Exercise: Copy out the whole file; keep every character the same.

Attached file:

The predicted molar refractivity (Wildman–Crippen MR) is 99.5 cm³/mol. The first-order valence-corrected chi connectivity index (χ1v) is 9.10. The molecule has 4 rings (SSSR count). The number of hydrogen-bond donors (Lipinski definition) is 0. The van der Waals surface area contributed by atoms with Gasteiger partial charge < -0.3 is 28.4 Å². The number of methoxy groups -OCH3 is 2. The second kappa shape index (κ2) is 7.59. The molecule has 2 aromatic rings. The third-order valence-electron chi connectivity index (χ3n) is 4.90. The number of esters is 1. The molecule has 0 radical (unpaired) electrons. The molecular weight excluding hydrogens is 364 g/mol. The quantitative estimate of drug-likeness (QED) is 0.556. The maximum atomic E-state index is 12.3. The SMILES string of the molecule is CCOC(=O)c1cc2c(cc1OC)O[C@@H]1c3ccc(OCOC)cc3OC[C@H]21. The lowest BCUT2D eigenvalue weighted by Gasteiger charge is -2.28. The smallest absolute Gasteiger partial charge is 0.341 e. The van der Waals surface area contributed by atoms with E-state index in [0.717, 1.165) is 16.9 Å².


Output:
The predicted molar refractivity (Wildman–Crippen MR) is 99.5 cm³/mol. The first-order valence-corrected chi connectivity index (χ1v) is 9.10. The molecule has 4 rings (SSSR count). The number of hydrogen-bond donors (Lipinski definition) is 0. The van der Waals surface area contributed by atoms with Gasteiger partial charge < -0.3 is 28.4 Å². The number of methoxy groups -OCH3 is 2. The second kappa shape index (κ2) is 7.59. The molecule has 2 aromatic rings. The third-order valence-electron chi connectivity index (χ3n) is 4.90. The number of esters is 1. The molecule has 0 radical (unpaired) electrons. The molecular weight excluding hydrogens is 364 g/mol. The quantitative estimate of drug-likeness (QED) is 0.556. The maximum atomic E-state index is 12.3. The SMILES string of the molecule is CCOC(=O)c1cc2c(cc1OC)O[C@@H]1c3ccc(OCOC)cc3OC[C@H]21. The lowest BCUT2D eigenvalue weighted by Gasteiger charge is -2.28. The smallest absolute Gasteiger partial charge is 0.341 e. The van der Waals surface area contributed by atoms with E-state index in [0.717, 1.165) is 16.9 Å².